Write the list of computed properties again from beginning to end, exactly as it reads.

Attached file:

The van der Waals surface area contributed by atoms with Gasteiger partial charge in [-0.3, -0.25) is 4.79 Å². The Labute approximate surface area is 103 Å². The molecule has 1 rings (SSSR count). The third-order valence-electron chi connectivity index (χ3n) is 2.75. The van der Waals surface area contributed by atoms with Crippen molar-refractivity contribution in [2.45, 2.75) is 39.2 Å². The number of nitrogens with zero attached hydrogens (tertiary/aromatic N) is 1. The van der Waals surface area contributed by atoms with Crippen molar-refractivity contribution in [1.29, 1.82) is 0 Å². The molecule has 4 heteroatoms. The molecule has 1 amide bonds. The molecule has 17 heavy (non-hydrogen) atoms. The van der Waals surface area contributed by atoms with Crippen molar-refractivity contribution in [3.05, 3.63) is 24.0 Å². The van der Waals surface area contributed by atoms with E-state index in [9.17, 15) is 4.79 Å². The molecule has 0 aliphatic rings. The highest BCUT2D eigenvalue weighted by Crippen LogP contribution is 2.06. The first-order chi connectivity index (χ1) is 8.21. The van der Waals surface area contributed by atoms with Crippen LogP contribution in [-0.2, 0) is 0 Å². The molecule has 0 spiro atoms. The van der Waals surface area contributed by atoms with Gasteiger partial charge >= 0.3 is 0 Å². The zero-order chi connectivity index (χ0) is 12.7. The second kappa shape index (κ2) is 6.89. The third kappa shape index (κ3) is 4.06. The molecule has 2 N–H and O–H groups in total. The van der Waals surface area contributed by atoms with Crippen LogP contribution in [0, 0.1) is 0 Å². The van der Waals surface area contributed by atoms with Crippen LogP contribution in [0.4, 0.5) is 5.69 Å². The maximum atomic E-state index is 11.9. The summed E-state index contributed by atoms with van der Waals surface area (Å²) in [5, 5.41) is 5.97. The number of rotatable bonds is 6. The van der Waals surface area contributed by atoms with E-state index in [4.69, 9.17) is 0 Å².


The van der Waals surface area contributed by atoms with Gasteiger partial charge in [-0.3, -0.25) is 4.79 Å². The Labute approximate surface area is 103 Å². The molecule has 1 rings (SSSR count). The third-order valence-electron chi connectivity index (χ3n) is 2.75. The van der Waals surface area contributed by atoms with Crippen molar-refractivity contribution in [2.45, 2.75) is 39.2 Å². The number of nitrogens with zero attached hydrogens (tertiary/aromatic N) is 1. The van der Waals surface area contributed by atoms with Crippen molar-refractivity contribution in [1.29, 1.82) is 0 Å². The molecule has 4 heteroatoms. The molecule has 1 amide bonds. The molecule has 17 heavy (non-hydrogen) atoms. The van der Waals surface area contributed by atoms with Crippen molar-refractivity contribution in [3.05, 3.63) is 24.0 Å². The van der Waals surface area contributed by atoms with E-state index in [9.17, 15) is 4.79 Å². The molecule has 0 aliphatic rings. The highest BCUT2D eigenvalue weighted by Crippen LogP contribution is 2.06. The first-order chi connectivity index (χ1) is 8.21. The van der Waals surface area contributed by atoms with Crippen LogP contribution in [-0.2, 0) is 0 Å². The molecule has 0 spiro atoms. The van der Waals surface area contributed by atoms with Gasteiger partial charge >= 0.3 is 0 Å². The zero-order chi connectivity index (χ0) is 12.7. The second kappa shape index (κ2) is 6.89. The third kappa shape index (κ3) is 4.06. The molecule has 2 N–H and O–H groups in total. The van der Waals surface area contributed by atoms with Crippen LogP contribution in [0, 0.1) is 0 Å². The van der Waals surface area contributed by atoms with Crippen LogP contribution in [0.4, 0.5) is 5.69 Å². The maximum atomic E-state index is 11.9. The summed E-state index contributed by atoms with van der Waals surface area (Å²) in [5, 5.41) is 5.97. The number of rotatable bonds is 6. The van der Waals surface area contributed by atoms with E-state index in [4.69, 9.17) is 0 Å².